Any comments? I haven’t seen the paper on Nutrition Today you talked about.

    1. That’s a great question. The answer I think depends on how insulin sensitive you are. I think I want to cal that “metabolic health”. If you can move glucose out of your bloodstream quickly then high quality carbs are great because they produce very small insulin and glucose peaks. On the other hand, and I think there are good data emerging on this, if you are insulin resistant then the glucose and insulin peaks will be high and the area under the insulin curve massive for even good quality carbs. This will drive up insulin and bugger up the IGF1 pathways leading to all sorts (including acne). I have written on this see

      Remember metabolic health is driven by diet, exercise, stress and the presence or absence of other toxins int he environment. Probably nutrition is the most important as that provides the actual glucose directly stimulating insulin.

      1. acneeinstein · ·

        Thanks for your reply. I also looked at your other post. Not too long ago a similar study was done in adule male with acne and showed 296% higher insulin level in OGTT as compared to men with clear skin. http://www.ncbi.nlm.nih.gov/pubmed/22447309

        The problem, I think, with that post is that you mostly talk about short-term studies that indeed show higher insulin load for carb meals. I think this is not 100% in-line with longer studies that show improvements in metabolic health even in diets that are higher in carbohydrates.

        For example, this systemic review looked at different dietary approaches to T2D and concluded that the Mediterranean diet works the best. I don’t know that criteria for ‘low carb’, but it’s probably higher in carbs than what you would call low carb diet.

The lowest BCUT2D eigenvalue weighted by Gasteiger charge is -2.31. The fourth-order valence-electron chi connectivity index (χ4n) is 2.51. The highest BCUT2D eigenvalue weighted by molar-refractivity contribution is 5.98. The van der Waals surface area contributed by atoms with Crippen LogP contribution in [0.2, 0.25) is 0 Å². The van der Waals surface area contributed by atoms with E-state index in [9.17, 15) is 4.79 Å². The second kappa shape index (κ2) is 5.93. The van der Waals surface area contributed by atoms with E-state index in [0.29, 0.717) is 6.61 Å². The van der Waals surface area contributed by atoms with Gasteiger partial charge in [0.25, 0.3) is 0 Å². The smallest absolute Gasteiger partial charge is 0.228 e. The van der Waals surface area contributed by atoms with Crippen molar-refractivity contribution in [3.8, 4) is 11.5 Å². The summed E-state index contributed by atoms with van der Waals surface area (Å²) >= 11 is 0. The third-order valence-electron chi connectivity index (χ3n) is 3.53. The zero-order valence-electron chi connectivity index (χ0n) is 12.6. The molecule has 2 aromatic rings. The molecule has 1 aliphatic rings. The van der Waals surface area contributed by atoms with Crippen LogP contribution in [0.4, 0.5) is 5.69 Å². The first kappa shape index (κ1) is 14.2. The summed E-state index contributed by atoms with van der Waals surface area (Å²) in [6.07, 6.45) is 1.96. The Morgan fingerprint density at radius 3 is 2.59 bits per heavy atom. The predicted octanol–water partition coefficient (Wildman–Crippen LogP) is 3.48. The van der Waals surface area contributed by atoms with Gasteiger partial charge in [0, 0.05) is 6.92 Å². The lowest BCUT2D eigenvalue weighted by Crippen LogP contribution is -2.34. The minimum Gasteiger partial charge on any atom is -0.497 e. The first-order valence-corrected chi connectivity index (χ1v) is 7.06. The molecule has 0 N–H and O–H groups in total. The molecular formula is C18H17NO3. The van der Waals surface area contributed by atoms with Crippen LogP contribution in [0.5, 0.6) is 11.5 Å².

http://www.ncbi.nlm.nih.gov/pubmed/23364002

        Here’s another meta-analysis. Again the low-carb was still fairly high in carbs (<45%) and the results favored the lower carb diet.

        http://www.ncbi.nlm.nih.gov/pubmed/23035144

        My point is that clearly even moderately high carb diets improve metabolic health, as long as those diets are 'healthy'.

        What I wanted to know is whether there's rationale for recommeding low carb or ketogenic diets over moderately carb restricted diets (say <40% of carbs) that are low in high GI carbs and otherwise healthy? Especially keeping in mind that sticking to a ketogenic diet is probably much harder than sticking to a moderately carb restricted diet.

      2. I agree people do better on modest carb restriction especially compared with the standard American diet. The extent to which most people do better on a ketogenic diet to a lower carb one is debatable. My point though is if you are insulin resistant then you may have to consider more severe carb restriction. The thing is that a massive proportion of the population falls into this category.

        The major studies you quote a re all good but still have to be careful abotu what low carb means in these meta analyses. As you say <45 percent hardly qualifies.

        Also that producing more ketones might have other beneficial effects on cognition, sleep, inflammation in general etc etc which all need further work.

      3. Seppo - acneeinstein.com · ·

        OK, perhaps best we can say at the moment is that there are no health harms in more severe carbohydrate restriction and that it may better for people with insulin resistance.